That’s no exaggeration, either. The average SME R&D tax relief claim is in the region of £60,000!
A big part of businesses missing out is that the term ‘R&D’ sounds incredibly scientific, and a lot of companies simply don’t know or understand the criteria for claiming.
This post is designed to further de-mystify that and help you add some much-needed funds to your coffers. It covers the pre-qualifying criteria for R&D tax credits claims, along with examples of the kinds of businesses and projects that are and aren’t eligible.
How much must you spend on R&D to make a tax credits claim?
This is always one of the first few questions I get asked about R&D claims. How much do you need to spend in order to save? Thankfully, R&D tax credits don’t work that way.
In general, there is no set pre-qualifying R&D expenditure criteria for tax credits claims. Instead, the criteria revolves around the following:
∙ Your claim must centre on something identified internally as a ‘project’
∙ The project must aim to improve the application of science or technology – e.g. production or manufacturing processes, bespoke software, product development or similar
∙ And it must involve an element of technical innovation
What if your business is not profitable?
Your company doesn’t have to be profitable to claim research and development tax credits. In fact, unprofitable SMEs get a higher tax relief rate of 33% compared to 26% for profitable ones.
Non-profitable companies make that money back by surrendering losses (worth up to three times their year’s National Insurance Contributions and PAYE payments) to HMRC in exchange for a tax credit of 14.5%.
The net result is that if you meet the pre-qualifying criteria for R&D tax credits, it’s almost always beneficial to make a claim – even more so if you aren’t in profit for the financial year.
Three examples of R&D tax credit claims
These are three different examples of the kinds of companies and projects that might make an R&D tax credits claim – two successfully, and one unsuccessfully.
Successful claim 1: Food company
The first case study meeting the pre-qualifying criteria for R&D tax credits involves a food manufacturer seeking to produce a vegan meat alternative that’s closer than anything else on the market to the authentic texture and taste of real meat.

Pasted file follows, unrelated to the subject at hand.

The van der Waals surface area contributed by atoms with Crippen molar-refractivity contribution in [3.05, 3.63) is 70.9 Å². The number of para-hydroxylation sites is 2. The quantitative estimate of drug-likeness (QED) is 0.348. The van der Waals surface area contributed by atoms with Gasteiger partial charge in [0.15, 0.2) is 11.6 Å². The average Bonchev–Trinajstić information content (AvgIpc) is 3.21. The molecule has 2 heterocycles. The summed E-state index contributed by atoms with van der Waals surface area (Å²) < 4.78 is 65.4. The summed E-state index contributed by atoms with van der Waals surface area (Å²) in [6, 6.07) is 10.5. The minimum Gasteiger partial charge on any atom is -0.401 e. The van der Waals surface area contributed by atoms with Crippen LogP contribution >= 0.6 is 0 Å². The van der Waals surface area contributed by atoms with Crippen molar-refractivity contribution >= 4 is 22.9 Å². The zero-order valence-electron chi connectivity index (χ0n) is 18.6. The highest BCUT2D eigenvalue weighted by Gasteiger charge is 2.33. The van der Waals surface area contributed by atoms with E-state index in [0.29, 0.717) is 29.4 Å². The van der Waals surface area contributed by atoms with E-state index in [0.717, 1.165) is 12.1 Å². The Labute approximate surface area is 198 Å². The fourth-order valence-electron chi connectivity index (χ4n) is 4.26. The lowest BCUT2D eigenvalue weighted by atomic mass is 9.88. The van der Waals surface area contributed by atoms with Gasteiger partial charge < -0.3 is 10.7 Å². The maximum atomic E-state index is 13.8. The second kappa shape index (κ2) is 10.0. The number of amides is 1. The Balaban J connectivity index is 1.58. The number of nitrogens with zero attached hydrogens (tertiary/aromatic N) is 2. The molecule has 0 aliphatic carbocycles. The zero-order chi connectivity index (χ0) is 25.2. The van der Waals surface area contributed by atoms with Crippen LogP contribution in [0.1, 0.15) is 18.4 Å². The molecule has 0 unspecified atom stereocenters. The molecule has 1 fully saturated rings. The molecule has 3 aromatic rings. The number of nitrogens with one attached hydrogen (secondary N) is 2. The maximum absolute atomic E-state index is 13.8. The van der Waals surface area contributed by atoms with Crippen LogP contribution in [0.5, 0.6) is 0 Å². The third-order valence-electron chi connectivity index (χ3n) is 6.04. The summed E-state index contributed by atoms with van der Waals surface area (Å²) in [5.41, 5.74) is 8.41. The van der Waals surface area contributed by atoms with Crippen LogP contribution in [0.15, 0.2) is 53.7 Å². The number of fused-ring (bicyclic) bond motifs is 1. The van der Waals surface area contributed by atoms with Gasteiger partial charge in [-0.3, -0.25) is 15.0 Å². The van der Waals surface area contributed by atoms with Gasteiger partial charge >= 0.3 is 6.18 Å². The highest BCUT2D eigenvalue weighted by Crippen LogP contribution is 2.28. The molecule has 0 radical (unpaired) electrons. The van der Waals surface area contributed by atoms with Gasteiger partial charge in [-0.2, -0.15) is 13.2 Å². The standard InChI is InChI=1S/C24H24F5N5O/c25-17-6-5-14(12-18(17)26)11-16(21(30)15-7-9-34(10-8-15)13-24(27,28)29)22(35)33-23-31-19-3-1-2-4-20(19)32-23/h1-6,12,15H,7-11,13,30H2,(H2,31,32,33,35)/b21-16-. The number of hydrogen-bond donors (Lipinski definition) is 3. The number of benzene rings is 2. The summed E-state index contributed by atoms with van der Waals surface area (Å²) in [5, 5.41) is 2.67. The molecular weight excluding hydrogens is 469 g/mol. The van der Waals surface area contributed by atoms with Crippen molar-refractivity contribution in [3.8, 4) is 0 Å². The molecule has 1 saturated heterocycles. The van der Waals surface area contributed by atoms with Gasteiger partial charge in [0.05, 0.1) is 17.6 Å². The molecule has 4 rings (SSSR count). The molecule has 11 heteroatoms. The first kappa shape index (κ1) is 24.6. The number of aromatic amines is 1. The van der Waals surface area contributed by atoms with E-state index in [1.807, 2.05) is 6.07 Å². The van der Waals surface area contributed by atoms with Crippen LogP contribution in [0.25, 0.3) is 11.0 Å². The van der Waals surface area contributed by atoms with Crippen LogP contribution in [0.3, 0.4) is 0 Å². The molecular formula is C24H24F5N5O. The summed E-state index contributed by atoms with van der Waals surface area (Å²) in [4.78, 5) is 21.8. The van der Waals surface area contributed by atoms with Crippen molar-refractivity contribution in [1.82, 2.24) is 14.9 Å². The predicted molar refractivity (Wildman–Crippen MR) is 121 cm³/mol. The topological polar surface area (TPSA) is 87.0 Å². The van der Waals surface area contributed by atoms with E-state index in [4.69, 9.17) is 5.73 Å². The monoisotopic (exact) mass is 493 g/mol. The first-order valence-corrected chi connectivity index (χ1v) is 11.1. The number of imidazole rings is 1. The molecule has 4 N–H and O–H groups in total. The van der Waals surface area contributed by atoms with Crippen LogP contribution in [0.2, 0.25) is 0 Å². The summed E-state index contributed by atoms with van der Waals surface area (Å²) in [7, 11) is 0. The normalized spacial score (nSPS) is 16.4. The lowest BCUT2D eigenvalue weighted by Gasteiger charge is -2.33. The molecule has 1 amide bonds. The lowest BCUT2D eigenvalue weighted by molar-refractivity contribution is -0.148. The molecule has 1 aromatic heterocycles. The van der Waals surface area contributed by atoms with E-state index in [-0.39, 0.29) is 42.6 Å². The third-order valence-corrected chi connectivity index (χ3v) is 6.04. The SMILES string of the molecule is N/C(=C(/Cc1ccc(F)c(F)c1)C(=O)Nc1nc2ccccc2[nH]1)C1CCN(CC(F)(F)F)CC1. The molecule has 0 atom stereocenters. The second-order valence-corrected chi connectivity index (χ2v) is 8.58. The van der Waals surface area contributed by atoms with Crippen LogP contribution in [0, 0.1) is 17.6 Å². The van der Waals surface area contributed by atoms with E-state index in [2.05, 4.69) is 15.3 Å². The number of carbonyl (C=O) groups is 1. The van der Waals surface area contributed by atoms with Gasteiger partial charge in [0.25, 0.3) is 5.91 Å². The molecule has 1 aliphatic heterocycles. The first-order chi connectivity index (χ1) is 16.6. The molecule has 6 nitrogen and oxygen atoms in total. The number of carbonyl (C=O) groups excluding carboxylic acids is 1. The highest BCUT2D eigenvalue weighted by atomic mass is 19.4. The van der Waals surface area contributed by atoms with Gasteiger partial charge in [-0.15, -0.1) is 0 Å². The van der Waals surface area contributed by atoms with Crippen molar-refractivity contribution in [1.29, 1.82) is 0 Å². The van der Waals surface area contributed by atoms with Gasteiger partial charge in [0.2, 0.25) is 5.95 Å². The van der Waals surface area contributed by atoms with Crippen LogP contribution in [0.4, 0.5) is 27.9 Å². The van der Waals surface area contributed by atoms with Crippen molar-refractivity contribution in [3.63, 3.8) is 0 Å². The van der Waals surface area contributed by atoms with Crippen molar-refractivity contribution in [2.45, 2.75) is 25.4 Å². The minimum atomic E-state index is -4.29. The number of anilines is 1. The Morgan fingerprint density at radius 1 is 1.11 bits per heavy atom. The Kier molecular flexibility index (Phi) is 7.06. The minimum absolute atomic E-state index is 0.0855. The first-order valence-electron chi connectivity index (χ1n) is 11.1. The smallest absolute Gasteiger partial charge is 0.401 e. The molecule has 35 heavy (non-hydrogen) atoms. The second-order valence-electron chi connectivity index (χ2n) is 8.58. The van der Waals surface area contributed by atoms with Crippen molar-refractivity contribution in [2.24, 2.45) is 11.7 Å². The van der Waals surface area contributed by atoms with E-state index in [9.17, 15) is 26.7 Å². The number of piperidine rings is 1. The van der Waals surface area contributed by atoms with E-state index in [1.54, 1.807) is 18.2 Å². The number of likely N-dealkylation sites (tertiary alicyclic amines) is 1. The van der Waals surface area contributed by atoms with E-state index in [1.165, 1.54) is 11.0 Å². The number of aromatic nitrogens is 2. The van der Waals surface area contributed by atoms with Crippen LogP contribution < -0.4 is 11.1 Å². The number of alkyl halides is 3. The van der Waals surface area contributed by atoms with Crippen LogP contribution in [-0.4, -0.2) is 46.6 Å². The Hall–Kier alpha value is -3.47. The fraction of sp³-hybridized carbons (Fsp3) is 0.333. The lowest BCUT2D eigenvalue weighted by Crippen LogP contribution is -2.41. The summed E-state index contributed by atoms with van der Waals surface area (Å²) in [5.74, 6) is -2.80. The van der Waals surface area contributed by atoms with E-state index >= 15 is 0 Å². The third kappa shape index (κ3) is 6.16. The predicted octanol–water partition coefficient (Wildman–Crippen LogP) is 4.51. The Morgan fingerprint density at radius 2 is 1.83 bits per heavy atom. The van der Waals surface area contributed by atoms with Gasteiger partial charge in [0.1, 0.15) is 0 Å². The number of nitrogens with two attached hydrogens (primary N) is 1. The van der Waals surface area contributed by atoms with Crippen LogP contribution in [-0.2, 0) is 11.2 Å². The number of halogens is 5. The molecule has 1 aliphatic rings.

To complete the project, the company had to make significant scientific advances in order to synthesise a food with the right consistency, moisture and flavour – often with much trial and error along the way. The uncertain nature of the outcome, together with the high level of technical expertise required, marks this out easily as a successful R&D claim.
Successful claim 2: Construction company
Company two is also successful, albeit in a very different field.
This company runs construction sites but notices that the firms it partners with on projects, as well as the many sub-contractors employed by them, all struggle to know what each other is doing, or to report faults in materials being used on the site. This slows down construction efforts incredibly, causing expense as well as political friction between the different corporate entities at play and their employees.
The company therefore commissions their technology team to develop a mobile solution that can solve these many problems. The answer involves development of brand-new app software which can work on existing phones, along with proprietary wearable technology.
The field of construction may not seem like one where much R&D happens, but in fact the combination of technological innovation here in both hardware (the wearables) and software (the app), and the way they solve the problem at hand, make this another solid example of a project that hits the pre-qualifying criteria for R&D tax credits.
Unsuccessful claim: Hardware company
This unsuccessful case study involves a company that sells DIY hardware to wholesalers and retailers.
The company made a claim based on a project in which it sourced cheaper, more hard-wearing materials from one supplier and found a manufacturer who could commit to producing products with the cheaper materials in a shorter timeframe.In this instance, the project involves more advanced materials and more efficient manufacturing techniques. So, it is technically advancing the business’s purposes. But crucially, the company involved is simply a middleman using pre-existing products. The project has no element of technical discovery or innovation about it, and they are not investing in any form of research and development. It therefore does not meet the pre-qualifying criteria for R&D tax credits.
Does your project qualify for an R and D tax credits claim?
If you’re not sure, please get in touch. I have a wealth of experience in helping businesses of all kinds to understand if they meet the pre-qualifying criteria for R&D tax credits, and in helping those that do to make successful R and D tax credit claims.